With funding through the Robert Wood Johnson Foundation ’s Active Living Research Program , the National Institute on Out-of-School Time (NIOST) at the Wellesley Centers for Women, has launched a one-year project designed to assess physical activity and healthy eating standards and practices in out-of-school time programs. A collaboration with the University of Massachusetts Boston and the YMCA of the USA, the project will look at out-of-school time programs that serve children and youth in grades K-12 during afternoons, evenings, holidays, and vacations. Programs serving low-income children of color will be a particular focus in the national sample studied. The project allows the investigators to initiate policy research that will assess current out-of-school physical activity and healthy eating policies and practices before new national policies are put in place.

Project directors Georgia Hall, Ph.D., senior research scientist at NIOST, and Jean Wiecha, Ph.D., associate professor in the UMass Boston department of exercise and health science, will work with Ellen Gannett, M.Ed., director of NIOST, and Barbara Roth, M.Ed., YMCA national director for youth and family programs, in carrying out the study.

Wellesley Centers for Women

Connecting through Technology with the Jean Baker Miller Training Institute

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Research & Action Report, Spring/Summer 2010

Reflections and perspectives from Amy Banks, M.D., JBMTI director of advanced training

“I am so glad you are offering the webinars. Twenty years ago I went to the Wednesday evening Stone Center Colloquia and loved them. But then I moved to Texas and had kids so I couldn’t travel. These allow me to feel a part of it again.”

These words were shared with me last October by a participant who attended the pilot webinar, “I Feel Your Pain,” offered by the Jean Baker Miller Training Institute (JBMTI) at the Wellesley Centers for Women. This webinar was part of a new lecture series, The Neurobiology of Connection. Clinical trainings are not new for the Jean Baker Miller Training Institute. We have been teaching Relational-Cultural Theory to mental health providers, educators, and social policy advocates throughout the United States and abroad for almost 30 years.

Wellesley Centers for Women

Open Circle: Updates from WCW ’s Social Emotional Learning Program

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Research & Action Report, Spring/Summer 2010

Open Circle, a program of the Wellesley Centers for Women, works with elementary school communities in New England, New York, and New Jersey to help children become ethical people, contributing citizens, and successful learners. This program helps foster the development of relationships that support safe, caring, and respectful learning communities of children and adults. The Open Circle team is currently updating its grade-differentiated curriculum to provide more support around bullying prevention and increase accessibility and applicability to urban communities. More details about these updates will be posted in the next issue of Research & Action Report.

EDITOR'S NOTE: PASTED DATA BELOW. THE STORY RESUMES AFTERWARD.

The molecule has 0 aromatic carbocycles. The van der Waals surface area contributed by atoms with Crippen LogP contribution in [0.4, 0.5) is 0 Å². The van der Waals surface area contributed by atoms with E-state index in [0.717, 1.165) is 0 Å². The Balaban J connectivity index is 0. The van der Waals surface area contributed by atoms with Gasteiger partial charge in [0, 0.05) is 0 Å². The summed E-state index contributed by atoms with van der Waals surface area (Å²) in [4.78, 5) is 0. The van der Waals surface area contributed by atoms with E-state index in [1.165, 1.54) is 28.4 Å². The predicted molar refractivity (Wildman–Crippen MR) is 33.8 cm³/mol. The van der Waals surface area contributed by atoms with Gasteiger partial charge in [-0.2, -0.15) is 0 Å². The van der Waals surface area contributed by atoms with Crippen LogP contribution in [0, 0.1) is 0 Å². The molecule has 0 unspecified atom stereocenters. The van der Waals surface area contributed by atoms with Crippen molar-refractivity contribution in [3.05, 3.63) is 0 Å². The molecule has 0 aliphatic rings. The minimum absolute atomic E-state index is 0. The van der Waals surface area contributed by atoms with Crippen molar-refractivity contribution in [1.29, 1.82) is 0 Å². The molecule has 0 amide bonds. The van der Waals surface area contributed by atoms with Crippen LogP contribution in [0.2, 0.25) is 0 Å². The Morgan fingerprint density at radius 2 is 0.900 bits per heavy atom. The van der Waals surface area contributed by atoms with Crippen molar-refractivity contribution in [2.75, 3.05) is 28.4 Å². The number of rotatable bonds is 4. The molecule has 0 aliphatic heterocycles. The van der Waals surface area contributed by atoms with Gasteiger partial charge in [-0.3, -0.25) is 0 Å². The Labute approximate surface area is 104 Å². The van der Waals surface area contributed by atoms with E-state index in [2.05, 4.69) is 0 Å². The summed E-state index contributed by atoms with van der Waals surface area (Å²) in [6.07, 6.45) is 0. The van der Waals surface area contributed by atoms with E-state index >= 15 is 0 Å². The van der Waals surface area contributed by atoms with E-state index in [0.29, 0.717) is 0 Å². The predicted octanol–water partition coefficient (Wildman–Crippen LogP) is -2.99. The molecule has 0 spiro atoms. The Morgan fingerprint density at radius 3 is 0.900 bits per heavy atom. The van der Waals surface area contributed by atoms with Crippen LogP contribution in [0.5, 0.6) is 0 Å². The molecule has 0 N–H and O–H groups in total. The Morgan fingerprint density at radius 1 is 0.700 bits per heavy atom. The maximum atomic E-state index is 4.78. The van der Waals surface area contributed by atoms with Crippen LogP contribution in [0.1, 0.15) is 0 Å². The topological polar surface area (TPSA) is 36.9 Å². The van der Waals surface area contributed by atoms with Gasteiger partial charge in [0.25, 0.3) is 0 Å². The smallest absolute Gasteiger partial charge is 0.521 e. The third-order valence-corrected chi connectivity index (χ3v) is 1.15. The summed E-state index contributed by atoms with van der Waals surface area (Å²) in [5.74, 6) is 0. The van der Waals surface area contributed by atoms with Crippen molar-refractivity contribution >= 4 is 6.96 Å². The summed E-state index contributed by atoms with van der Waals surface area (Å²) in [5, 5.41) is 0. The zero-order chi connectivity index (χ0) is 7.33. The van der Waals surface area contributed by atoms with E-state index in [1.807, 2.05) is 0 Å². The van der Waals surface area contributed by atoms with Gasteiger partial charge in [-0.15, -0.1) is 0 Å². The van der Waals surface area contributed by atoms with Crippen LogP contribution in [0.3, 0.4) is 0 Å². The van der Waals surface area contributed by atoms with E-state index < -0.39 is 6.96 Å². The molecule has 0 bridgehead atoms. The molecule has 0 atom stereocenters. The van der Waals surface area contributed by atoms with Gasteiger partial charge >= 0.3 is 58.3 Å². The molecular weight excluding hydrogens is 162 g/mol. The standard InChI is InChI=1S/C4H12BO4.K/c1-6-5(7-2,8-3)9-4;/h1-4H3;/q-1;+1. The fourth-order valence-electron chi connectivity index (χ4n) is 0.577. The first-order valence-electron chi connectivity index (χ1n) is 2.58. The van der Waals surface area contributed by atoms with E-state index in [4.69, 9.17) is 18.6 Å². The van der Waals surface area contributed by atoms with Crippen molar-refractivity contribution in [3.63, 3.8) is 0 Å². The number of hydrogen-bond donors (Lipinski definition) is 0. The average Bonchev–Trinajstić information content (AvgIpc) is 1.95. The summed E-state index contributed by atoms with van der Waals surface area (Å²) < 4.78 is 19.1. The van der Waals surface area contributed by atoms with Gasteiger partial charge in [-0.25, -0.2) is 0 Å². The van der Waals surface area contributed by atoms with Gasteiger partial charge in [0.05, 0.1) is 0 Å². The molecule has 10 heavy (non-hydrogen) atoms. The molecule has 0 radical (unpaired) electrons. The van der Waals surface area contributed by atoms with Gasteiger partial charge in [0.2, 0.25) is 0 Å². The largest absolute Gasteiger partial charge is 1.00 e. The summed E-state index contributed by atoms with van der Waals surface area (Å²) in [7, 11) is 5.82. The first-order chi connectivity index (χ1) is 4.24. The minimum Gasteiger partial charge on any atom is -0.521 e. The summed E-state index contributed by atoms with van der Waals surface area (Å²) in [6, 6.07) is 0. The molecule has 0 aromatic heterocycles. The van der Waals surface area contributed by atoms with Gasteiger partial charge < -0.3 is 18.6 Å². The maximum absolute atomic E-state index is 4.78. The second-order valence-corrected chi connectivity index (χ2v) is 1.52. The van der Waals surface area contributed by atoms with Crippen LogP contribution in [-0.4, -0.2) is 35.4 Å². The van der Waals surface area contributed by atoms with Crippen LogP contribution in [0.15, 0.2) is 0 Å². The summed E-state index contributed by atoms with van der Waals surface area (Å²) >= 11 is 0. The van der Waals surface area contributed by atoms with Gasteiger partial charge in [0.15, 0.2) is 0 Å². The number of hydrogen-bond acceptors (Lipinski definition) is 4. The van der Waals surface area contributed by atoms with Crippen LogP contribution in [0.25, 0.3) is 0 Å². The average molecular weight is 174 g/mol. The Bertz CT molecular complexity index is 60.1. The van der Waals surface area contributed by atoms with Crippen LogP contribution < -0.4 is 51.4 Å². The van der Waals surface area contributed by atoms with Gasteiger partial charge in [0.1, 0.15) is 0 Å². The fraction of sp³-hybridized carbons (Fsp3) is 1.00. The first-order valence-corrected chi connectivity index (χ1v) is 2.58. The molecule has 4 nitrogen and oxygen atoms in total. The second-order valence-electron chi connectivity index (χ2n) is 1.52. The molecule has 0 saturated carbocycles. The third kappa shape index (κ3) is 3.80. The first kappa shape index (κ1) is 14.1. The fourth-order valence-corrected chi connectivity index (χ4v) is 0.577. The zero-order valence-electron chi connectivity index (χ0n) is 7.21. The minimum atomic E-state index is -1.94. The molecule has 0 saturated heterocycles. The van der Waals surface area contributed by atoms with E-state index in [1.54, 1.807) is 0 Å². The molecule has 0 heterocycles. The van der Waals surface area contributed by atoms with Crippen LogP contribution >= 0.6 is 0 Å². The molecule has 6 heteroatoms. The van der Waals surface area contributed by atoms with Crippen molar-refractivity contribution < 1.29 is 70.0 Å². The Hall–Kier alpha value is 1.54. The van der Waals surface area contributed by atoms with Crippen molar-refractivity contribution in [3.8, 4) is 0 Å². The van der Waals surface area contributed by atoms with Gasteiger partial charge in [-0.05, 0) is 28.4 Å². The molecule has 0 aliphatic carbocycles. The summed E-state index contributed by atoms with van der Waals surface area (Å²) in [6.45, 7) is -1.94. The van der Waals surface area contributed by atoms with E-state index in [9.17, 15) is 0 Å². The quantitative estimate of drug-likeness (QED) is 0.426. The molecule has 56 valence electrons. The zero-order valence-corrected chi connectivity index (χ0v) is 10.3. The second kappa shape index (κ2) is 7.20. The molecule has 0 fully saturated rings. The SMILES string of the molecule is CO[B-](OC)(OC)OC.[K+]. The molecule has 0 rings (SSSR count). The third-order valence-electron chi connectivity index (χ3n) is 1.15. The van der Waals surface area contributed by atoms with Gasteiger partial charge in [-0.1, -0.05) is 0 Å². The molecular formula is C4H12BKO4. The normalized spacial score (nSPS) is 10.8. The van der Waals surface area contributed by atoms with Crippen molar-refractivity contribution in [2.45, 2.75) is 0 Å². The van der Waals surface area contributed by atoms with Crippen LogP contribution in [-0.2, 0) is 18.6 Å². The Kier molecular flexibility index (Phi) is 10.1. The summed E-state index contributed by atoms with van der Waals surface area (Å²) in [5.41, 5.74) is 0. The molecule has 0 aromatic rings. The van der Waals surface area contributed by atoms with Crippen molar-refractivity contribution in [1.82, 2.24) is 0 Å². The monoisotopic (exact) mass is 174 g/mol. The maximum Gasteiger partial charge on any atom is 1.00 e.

Wellesley Centers for Women

Commentary: How Women Can Succeed: An Alternative View

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Research & Action Report, Spring/Summer 2010

by Jean Hardisty, Ph.D.

On an almost daily basis, I see, read, or hear a story about how women can improve their careers, advance in their pay levels, and avoid the stereotypes associated with women in the workforce. As a feminist, I am interested in these developments and am always rooting for women to pioneer new positions and achieve new forms of advancement.

Wellesley Centers for Women

The Courtroom in a Diverse Society: Understanding the Need for Cultural Competence

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This past summer, few of us could escape the media’s relentless coverage of the controversy surrounding the nomination of Sonia Sotomayor to the U.S. Supreme Court. Perhaps not surprisingly, the controversy centered on her racial background rather than on her long and impeccable record as a judge, or on her peers’ opinions of her abilities.

Wellesley Centers for Women

Q & A: Traumatic Stress among African Refugees in New Hampshire

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Michelle Porche, Ed.D., a senior research scientist at Wellesley Centers for Women (WCW), studies academic achievement in literacy and science among young children and adolescents. She is especially interested in the influence of gender and socioemotional factors on the academic achievement of children from low-income families. More recently she has expanded her work to study the impact of trauma on learning and achievement. In addition to work at WCW, Porche spent ten years as a researcher on the longitudinal Home-School Study of Language and Literacy Development at the Harvard University Graduate School of Education, where she received her doctorate. She is co-author of Is Literacy Enough? Pathways to Academic Achievement for Adolescents, which describes findings from the Home-School Study. In 2002 she was a corecipient of the International Reading Association’s Albert J. Harris Award for contributions in literacy research.